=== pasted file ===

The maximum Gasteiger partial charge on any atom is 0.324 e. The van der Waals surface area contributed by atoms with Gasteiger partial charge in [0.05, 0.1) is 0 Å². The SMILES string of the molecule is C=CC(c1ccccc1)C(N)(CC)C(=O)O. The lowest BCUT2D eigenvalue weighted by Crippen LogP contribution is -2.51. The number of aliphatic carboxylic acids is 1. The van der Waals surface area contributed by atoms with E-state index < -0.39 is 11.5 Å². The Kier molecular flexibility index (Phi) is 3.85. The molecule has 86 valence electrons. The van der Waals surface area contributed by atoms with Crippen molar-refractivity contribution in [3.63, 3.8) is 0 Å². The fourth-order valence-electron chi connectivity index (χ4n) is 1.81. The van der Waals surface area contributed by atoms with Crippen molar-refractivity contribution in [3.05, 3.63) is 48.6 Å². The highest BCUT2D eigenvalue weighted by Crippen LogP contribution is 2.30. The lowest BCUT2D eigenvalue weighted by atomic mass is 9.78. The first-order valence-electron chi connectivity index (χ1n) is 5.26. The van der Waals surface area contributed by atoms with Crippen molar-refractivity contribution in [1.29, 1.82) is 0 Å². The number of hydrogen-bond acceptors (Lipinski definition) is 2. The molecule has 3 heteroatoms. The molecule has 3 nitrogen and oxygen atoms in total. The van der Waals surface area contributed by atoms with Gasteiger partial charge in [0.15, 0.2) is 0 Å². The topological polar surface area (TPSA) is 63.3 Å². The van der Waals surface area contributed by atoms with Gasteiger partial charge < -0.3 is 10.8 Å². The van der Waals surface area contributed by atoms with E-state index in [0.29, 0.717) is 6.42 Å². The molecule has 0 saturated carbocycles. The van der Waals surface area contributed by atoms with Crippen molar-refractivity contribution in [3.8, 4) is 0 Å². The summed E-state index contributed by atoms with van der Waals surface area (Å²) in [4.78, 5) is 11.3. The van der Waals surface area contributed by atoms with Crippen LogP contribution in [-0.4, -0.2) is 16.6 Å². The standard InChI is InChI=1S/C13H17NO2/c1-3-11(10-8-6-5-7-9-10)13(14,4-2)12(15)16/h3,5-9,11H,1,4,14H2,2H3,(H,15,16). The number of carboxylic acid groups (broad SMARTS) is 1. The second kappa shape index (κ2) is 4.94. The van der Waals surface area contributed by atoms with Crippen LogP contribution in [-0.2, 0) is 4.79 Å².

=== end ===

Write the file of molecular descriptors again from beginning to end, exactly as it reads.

The maximum Gasteiger partial charge on any atom is 0.324 e. The van der Waals surface area contributed by atoms with Gasteiger partial charge in [0.05, 0.1) is 0 Å². The SMILES string of the molecule is C=CC(c1ccccc1)C(N)(CC)C(=O)O. The lowest BCUT2D eigenvalue weighted by Crippen LogP contribution is -2.51. The number of aliphatic carboxylic acids is 1. The van der Waals surface area contributed by atoms with E-state index < -0.39 is 11.5 Å². The Kier molecular flexibility index (Phi) is 3.85. The molecule has 86 valence electrons. The van der Waals surface area contributed by atoms with Crippen molar-refractivity contribution in [3.63, 3.8) is 0 Å². The fourth-order valence-electron chi connectivity index (χ4n) is 1.81. The van der Waals surface area contributed by atoms with Crippen molar-refractivity contribution in [3.05, 3.63) is 48.6 Å². The highest BCUT2D eigenvalue weighted by Crippen LogP contribution is 2.30. The lowest BCUT2D eigenvalue weighted by atomic mass is 9.78. The first-order valence-electron chi connectivity index (χ1n) is 5.26. The van der Waals surface area contributed by atoms with Crippen molar-refractivity contribution in [1.29, 1.82) is 0 Å². The number of hydrogen-bond acceptors (Lipinski definition) is 2. The molecule has 3 heteroatoms. The molecule has 3 nitrogen and oxygen atoms in total. The van der Waals surface area contributed by atoms with Gasteiger partial charge in [0.15, 0.2) is 0 Å². The topological polar surface area (TPSA) is 63.3 Å². The van der Waals surface area contributed by atoms with Gasteiger partial charge < -0.3 is 10.8 Å². The van der Waals surface area contributed by atoms with E-state index in [0.29, 0.717) is 6.42 Å². The molecule has 0 saturated carbocycles. The van der Waals surface area contributed by atoms with Crippen molar-refractivity contribution in [3.8, 4) is 0 Å². The summed E-state index contributed by atoms with van der Waals surface area (Å²) in [4.78, 5) is 11.3. The van der Waals surface area contributed by atoms with Crippen LogP contribution in [-0.4, -0.2) is 16.6 Å². The standard InChI is InChI=1S/C13H17NO2/c1-3-11(10-8-6-5-7-9-10)13(14,4-2)12(15)16/h3,5-9,11H,1,4,14H2,2H3,(H,15,16). The number of carboxylic acid groups (broad SMARTS) is 1. The second kappa shape index (κ2) is 4.94. The van der Waals surface area contributed by atoms with Crippen LogP contribution in [-0.2, 0) is 4.79 Å².